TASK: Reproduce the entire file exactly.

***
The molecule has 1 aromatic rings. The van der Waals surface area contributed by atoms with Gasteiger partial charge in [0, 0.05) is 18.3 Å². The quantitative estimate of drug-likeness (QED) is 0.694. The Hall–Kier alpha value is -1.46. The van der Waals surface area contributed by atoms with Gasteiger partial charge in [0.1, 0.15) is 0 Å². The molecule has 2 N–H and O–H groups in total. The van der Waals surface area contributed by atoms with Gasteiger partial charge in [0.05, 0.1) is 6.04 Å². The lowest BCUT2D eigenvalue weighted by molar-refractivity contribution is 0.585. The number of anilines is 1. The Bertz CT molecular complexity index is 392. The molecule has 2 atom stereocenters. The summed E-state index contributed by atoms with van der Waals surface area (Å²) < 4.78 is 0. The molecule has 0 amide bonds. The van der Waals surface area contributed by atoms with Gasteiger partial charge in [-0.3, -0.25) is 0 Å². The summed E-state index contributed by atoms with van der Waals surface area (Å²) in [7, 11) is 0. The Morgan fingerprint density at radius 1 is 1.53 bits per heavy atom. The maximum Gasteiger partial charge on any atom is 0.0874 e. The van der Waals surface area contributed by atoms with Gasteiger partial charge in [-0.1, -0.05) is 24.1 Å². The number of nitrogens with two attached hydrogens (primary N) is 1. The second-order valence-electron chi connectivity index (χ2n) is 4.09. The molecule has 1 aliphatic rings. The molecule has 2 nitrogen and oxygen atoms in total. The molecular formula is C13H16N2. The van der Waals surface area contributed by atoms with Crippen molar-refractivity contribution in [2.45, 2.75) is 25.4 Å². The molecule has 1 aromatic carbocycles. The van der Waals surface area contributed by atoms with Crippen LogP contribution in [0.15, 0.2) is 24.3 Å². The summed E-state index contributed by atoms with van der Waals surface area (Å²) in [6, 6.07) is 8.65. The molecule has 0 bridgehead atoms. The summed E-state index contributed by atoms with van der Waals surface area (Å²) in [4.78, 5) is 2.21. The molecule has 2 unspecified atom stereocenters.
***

The molecule has 1 aromatic rings. The van der Waals surface area contributed by atoms with Gasteiger partial charge in [0, 0.05) is 18.3 Å². The quantitative estimate of drug-likeness (QED) is 0.694. The Hall–Kier alpha value is -1.46. The van der Waals surface area contributed by atoms with Gasteiger partial charge in [0.1, 0.15) is 0 Å². The molecule has 2 N–H and O–H groups in total. The van der Waals surface area contributed by atoms with Gasteiger partial charge in [0.05, 0.1) is 6.04 Å². The lowest BCUT2D eigenvalue weighted by molar-refractivity contribution is 0.585. The number of anilines is 1. The Bertz CT molecular complexity index is 392. The molecule has 2 atom stereocenters. The summed E-state index contributed by atoms with van der Waals surface area (Å²) < 4.78 is 0. The molecule has 0 amide bonds. The van der Waals surface area contributed by atoms with Gasteiger partial charge in [-0.3, -0.25) is 0 Å². The summed E-state index contributed by atoms with van der Waals surface area (Å²) in [7, 11) is 0. The Morgan fingerprint density at radius 1 is 1.53 bits per heavy atom. The maximum Gasteiger partial charge on any atom is 0.0874 e. The van der Waals surface area contributed by atoms with Gasteiger partial charge in [-0.1, -0.05) is 24.1 Å². The number of nitrogens with two attached hydrogens (primary N) is 1. The second-order valence-electron chi connectivity index (χ2n) is 4.09. The molecule has 1 aliphatic rings. The molecule has 2 nitrogen and oxygen atoms in total. The molecular formula is C13H16N2. The van der Waals surface area contributed by atoms with Crippen molar-refractivity contribution in [2.45, 2.75) is 25.4 Å². The molecule has 1 aromatic carbocycles. The van der Waals surface area contributed by atoms with Crippen LogP contribution in [0.15, 0.2) is 24.3 Å². The summed E-state index contributed by atoms with van der Waals surface area (Å²) in [6, 6.07) is 8.65. The molecule has 0 bridgehead atoms. The summed E-state index contributed by atoms with van der Waals surface area (Å²) in [4.78, 5) is 2.21. The molecule has 2 unspecified atom stereocenters.